Michael J. Fox Foundation
        Michael J. Fox is a well-known celebrity who has been diagnosed with Parkinson’s disease. He has become a huge advocate and even created The Michael J. Fox Foundation for Parkinson’s Research (MJFF).  Since being established, the foundation has raised over $450 million to assist in finding a cure for the disease. MJFF and Intel have partnered together in the attempt of creating a method of assisting people who are diagnosed with the disease. Their main focus relies on a data analytics platform, which will be used to identify and analyze certain patterns obtained from patients who utilize wearable technology.  Once information is gathered, it is open to researchers for further examination. Scientists can utilize the collected data to study repeating symptoms and the continual progression of the disease. Both parties believe that that the combination of data science tools and new technology will have a significant effect on the process of developing a cure in the future.

        The Michael J. Fox Foundation has been involved with numerous studies dedicated to experimentation with mouse models. Recently the foundation has joined together with Charles River Laboratories to conduct a research study to learn more about the LRRK2 gene, which has been known to have an effect on Parkinson’s disease.  Mouse models  will be utilized to further understand how the gene functions and how it triggers the disease. If scientists are able to find out how the LRRK2 gene works, then there is the possibility of developing a method to alter the disease.  

SpeechVive Inc.
        SpeechVive Inc. from Lafayette, Indiana offers a product called SpeechVive, to assist people with Parkinson’s with communicating better and speaking more clearly. SpeechVive has been recognized by R&D magazine and received a 2015 R&D 100 Award.  SpeechVive is essentially an earpiece that a person would wear in one of their ears. The device contains an accelerometer which senses when the user is speaking. While a person is talking, the device plays background noise of people talking into the user’s ear in order to encourage the user to speak louder. SpeechVive notices when a person isn’t speaking and turns off the background sounds, in order for the individual to accurately hear what people are saying and what is occurring in their surrounding environment. The product is licensed through the Purdue Research Foundation Office of Technology Commercialization where professor Jessica Huber worked on developing the device. Studies were conducted on the device to analyze how effective it is for patients. The data gathered showed that SpeechVive is effective for around 90% of its users.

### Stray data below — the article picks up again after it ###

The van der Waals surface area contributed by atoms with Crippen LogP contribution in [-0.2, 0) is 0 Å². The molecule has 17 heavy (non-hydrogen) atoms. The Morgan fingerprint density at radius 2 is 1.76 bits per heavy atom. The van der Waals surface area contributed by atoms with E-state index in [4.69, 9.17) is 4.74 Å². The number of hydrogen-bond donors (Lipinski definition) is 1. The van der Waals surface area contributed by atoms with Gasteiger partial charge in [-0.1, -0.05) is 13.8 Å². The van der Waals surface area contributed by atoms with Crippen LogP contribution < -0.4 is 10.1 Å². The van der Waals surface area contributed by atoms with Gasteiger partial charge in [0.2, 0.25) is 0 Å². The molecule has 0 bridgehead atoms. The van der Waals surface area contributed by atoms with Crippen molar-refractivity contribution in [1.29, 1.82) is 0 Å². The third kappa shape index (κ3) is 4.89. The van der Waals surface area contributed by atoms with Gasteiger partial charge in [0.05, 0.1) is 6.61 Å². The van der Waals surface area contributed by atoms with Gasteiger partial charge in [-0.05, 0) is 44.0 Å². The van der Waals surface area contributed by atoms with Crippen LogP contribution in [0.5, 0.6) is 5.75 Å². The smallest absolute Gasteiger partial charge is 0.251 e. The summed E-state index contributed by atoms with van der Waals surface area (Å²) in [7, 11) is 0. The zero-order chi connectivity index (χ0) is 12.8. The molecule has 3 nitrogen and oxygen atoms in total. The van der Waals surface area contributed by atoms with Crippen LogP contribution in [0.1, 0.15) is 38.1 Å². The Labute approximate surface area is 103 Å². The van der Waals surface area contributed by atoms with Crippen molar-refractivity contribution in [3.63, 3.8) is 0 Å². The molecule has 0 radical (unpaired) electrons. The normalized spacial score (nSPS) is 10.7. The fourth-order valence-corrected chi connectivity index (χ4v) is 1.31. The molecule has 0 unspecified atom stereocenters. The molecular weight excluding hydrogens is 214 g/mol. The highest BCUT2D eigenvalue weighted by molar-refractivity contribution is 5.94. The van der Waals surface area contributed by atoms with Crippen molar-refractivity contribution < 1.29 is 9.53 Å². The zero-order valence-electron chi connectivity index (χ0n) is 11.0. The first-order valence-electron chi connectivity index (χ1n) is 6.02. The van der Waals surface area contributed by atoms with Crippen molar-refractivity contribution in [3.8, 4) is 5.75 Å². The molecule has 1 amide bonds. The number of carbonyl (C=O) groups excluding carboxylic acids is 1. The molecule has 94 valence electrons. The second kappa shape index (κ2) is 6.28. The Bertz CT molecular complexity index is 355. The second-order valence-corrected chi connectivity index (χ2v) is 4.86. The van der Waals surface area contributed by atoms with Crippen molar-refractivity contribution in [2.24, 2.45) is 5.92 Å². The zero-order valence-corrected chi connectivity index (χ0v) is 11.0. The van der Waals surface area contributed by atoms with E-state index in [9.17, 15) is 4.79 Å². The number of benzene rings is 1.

Parkinson’s disease is a serious illness that affects many individuals around the world. A large amount of research and experimentation has been conducted to find out more about the disease. With the utilization of new technology, R&D tax credits are available for companies who are involved in research and new innovations for Parkinson’s disease.

Article Citation List



Charles R Goulding Attorney/CPA, is the President of R&D Tax Savers.

Lauren Chin is a Tax Analyst at R&D Tax Savers.